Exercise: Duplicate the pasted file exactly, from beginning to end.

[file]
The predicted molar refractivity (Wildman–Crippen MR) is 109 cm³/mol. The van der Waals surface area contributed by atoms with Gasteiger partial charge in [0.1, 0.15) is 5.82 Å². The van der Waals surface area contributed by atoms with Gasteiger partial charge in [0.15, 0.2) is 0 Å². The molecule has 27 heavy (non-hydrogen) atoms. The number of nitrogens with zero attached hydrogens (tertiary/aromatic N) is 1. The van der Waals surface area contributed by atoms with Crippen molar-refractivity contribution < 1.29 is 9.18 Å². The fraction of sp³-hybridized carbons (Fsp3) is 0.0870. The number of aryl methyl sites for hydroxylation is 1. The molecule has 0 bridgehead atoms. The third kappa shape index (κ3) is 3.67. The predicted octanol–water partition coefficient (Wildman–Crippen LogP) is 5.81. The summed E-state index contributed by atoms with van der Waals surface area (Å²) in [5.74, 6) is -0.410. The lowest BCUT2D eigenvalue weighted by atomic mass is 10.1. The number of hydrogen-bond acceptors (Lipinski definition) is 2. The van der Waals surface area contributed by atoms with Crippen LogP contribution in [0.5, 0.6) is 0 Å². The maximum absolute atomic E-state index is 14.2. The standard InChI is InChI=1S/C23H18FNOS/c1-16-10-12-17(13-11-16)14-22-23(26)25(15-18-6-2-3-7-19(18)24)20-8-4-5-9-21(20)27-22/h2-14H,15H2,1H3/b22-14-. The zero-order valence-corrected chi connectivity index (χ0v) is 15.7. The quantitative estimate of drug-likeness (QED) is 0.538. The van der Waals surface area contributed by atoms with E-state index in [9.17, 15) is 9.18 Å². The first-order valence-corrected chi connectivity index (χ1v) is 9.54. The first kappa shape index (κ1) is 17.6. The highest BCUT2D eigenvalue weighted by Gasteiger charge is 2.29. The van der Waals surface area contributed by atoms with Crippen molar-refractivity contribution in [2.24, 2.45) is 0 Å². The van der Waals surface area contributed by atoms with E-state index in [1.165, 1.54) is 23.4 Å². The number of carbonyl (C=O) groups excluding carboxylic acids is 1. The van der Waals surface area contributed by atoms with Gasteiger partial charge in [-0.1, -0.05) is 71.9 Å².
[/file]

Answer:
The predicted molar refractivity (Wildman–Crippen MR) is 109 cm³/mol. The van der Waals surface area contributed by atoms with Gasteiger partial charge in [0.1, 0.15) is 5.82 Å². The van der Waals surface area contributed by atoms with Gasteiger partial charge in [0.15, 0.2) is 0 Å². The molecule has 27 heavy (non-hydrogen) atoms. The number of nitrogens with zero attached hydrogens (tertiary/aromatic N) is 1. The van der Waals surface area contributed by atoms with Crippen molar-refractivity contribution < 1.29 is 9.18 Å². The fraction of sp³-hybridized carbons (Fsp3) is 0.0870. The number of aryl methyl sites for hydroxylation is 1. The molecule has 0 bridgehead atoms. The third kappa shape index (κ3) is 3.67. The predicted octanol–water partition coefficient (Wildman–Crippen LogP) is 5.81. The summed E-state index contributed by atoms with van der Waals surface area (Å²) in [5.74, 6) is -0.410. The lowest BCUT2D eigenvalue weighted by atomic mass is 10.1. The number of hydrogen-bond acceptors (Lipinski definition) is 2. The van der Waals surface area contributed by atoms with Crippen LogP contribution in [0.5, 0.6) is 0 Å². The maximum absolute atomic E-state index is 14.2. The standard InChI is InChI=1S/C23H18FNOS/c1-16-10-12-17(13-11-16)14-22-23(26)25(15-18-6-2-3-7-19(18)24)20-8-4-5-9-21(20)27-22/h2-14H,15H2,1H3/b22-14-. The zero-order valence-corrected chi connectivity index (χ0v) is 15.7. The quantitative estimate of drug-likeness (QED) is 0.538. The van der Waals surface area contributed by atoms with E-state index in [9.17, 15) is 9.18 Å². The first-order valence-corrected chi connectivity index (χ1v) is 9.54. The first kappa shape index (κ1) is 17.6. The highest BCUT2D eigenvalue weighted by Gasteiger charge is 2.29. The van der Waals surface area contributed by atoms with Crippen molar-refractivity contribution in [2.24, 2.45) is 0 Å². The van der Waals surface area contributed by atoms with E-state index in [1.165, 1.54) is 23.4 Å². The number of carbonyl (C=O) groups excluding carboxylic acids is 1. The van der Waals surface area contributed by atoms with Gasteiger partial charge in [-0.1, -0.05) is 71.9 Å².